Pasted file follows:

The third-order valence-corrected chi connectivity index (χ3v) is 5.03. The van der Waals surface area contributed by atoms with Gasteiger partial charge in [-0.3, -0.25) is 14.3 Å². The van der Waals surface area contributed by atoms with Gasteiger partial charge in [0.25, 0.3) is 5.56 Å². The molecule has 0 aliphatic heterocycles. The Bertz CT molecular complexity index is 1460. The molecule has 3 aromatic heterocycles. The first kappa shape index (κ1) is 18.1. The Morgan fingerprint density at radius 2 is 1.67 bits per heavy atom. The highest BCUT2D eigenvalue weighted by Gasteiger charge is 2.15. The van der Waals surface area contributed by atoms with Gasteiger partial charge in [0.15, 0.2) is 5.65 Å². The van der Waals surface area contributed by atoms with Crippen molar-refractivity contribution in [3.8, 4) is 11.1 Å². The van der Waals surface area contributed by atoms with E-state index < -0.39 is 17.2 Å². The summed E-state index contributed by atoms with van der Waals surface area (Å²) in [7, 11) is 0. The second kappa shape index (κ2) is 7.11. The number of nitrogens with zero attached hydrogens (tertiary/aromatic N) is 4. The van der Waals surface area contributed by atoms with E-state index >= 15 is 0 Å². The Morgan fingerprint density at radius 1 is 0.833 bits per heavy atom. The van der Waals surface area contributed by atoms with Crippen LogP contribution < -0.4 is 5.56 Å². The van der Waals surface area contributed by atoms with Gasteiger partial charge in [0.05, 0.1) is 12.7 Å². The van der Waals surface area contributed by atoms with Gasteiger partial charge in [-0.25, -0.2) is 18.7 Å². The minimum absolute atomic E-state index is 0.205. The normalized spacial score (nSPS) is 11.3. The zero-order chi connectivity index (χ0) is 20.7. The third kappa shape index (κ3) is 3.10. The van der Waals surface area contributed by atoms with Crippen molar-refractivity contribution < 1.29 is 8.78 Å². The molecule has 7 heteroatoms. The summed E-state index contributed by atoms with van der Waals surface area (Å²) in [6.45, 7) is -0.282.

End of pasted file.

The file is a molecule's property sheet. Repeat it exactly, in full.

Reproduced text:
The third-order valence-corrected chi connectivity index (χ3v) is 5.03. The van der Waals surface area contributed by atoms with Gasteiger partial charge in [-0.3, -0.25) is 14.3 Å². The van der Waals surface area contributed by atoms with Gasteiger partial charge in [0.25, 0.3) is 5.56 Å². The molecule has 0 aliphatic heterocycles. The Bertz CT molecular complexity index is 1460. The molecule has 3 aromatic heterocycles. The first kappa shape index (κ1) is 18.1. The Morgan fingerprint density at radius 2 is 1.67 bits per heavy atom. The highest BCUT2D eigenvalue weighted by Gasteiger charge is 2.15. The van der Waals surface area contributed by atoms with Gasteiger partial charge in [0.15, 0.2) is 5.65 Å². The van der Waals surface area contributed by atoms with Crippen molar-refractivity contribution in [3.8, 4) is 11.1 Å². The van der Waals surface area contributed by atoms with E-state index < -0.39 is 17.2 Å². The summed E-state index contributed by atoms with van der Waals surface area (Å²) in [7, 11) is 0. The second kappa shape index (κ2) is 7.11. The number of nitrogens with zero attached hydrogens (tertiary/aromatic N) is 4. The van der Waals surface area contributed by atoms with E-state index >= 15 is 0 Å². The Morgan fingerprint density at radius 1 is 0.833 bits per heavy atom. The van der Waals surface area contributed by atoms with Crippen LogP contribution < -0.4 is 5.56 Å². The van der Waals surface area contributed by atoms with Gasteiger partial charge in [0.05, 0.1) is 12.7 Å². The van der Waals surface area contributed by atoms with Gasteiger partial charge in [-0.25, -0.2) is 18.7 Å². The minimum absolute atomic E-state index is 0.205. The normalized spacial score (nSPS) is 11.3. The zero-order chi connectivity index (χ0) is 20.7. The third kappa shape index (κ3) is 3.10. The van der Waals surface area contributed by atoms with Crippen molar-refractivity contribution < 1.29 is 8.78 Å². The molecule has 7 heteroatoms. The summed E-state index contributed by atoms with van der Waals surface area (Å²) in [6.45, 7) is -0.282.